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  1. #16
    I should be working metalprof's Avatar
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    Quote Originally Posted by Pajak View Post
    I am just curious as to when anyone decides to rent a book instead of going to the store and dishing out $20-30 for a hardcover.
    When you run out of space?

    Recently, I've been making lots more trips to the library than I used to. Before that, I would buy everything and keep everything. At about the time of our last move, I decided that due to the increasing price of paperbacks AND the desire to reduce the sheer poundage we had to move, I'd change my buying / keeping philosophy:

    I have many authors who are still on the "buy" list. But of books I kept in the past, I donated to the library a whole bunch that I likely would never read again; I'm only trying to keep books that have potential re-read value. For other authors and newly discovered authors, I'm using the library as my primary source.

    For example, I'm working on SM Stirling's Change books. I liked the Nantucket trilogy and original Montival trilogy well enough, I guess, but I know I'll never re-read them. So, having bought all 6 of those originally, I gave them away. Now that I'm in the second series of the Montival books, I'm getting those from the library.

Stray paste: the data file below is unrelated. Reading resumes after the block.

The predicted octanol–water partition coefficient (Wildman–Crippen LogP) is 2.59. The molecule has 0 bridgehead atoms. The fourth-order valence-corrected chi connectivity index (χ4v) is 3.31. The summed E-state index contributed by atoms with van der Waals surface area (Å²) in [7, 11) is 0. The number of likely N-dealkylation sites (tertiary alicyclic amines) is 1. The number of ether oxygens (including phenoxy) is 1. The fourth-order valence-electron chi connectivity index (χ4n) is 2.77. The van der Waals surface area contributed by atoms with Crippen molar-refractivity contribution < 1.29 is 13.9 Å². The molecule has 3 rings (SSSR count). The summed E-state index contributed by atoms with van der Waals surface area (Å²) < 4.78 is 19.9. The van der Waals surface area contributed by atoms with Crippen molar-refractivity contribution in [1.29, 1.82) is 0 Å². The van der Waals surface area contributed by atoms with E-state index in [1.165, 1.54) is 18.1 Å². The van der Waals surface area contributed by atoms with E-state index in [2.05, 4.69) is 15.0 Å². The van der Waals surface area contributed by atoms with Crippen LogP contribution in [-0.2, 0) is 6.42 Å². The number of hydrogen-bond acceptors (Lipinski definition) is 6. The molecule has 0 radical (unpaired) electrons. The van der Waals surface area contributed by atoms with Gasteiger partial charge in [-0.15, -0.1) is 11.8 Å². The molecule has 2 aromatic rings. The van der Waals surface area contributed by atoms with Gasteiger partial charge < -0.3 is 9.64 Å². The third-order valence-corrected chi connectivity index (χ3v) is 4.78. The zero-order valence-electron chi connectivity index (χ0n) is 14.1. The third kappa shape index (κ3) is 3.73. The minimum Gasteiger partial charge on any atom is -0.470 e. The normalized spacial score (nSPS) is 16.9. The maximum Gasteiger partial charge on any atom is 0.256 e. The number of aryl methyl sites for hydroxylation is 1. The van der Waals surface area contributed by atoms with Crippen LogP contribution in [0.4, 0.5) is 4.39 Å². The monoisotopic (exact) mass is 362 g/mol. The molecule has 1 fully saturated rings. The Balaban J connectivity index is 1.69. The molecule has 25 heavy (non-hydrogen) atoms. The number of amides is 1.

Here is the list of books that I've bought and are still on our shelves (from the SF/F/Horror genres only):

    http://faculty.valpo.edu/kluther1/scifihorror.html

    And this is after a significant weeding out the last time we moved, this past December.

    Ken

    EDIT / ADD: When the price of e-books come in line with the price of a new paperback (not far off now, I think), I may go back to paying for a lot more books that I otherwise might not, since storage won't be an issue anymore.

  2. #17
    Dazed Rambler Winter's Avatar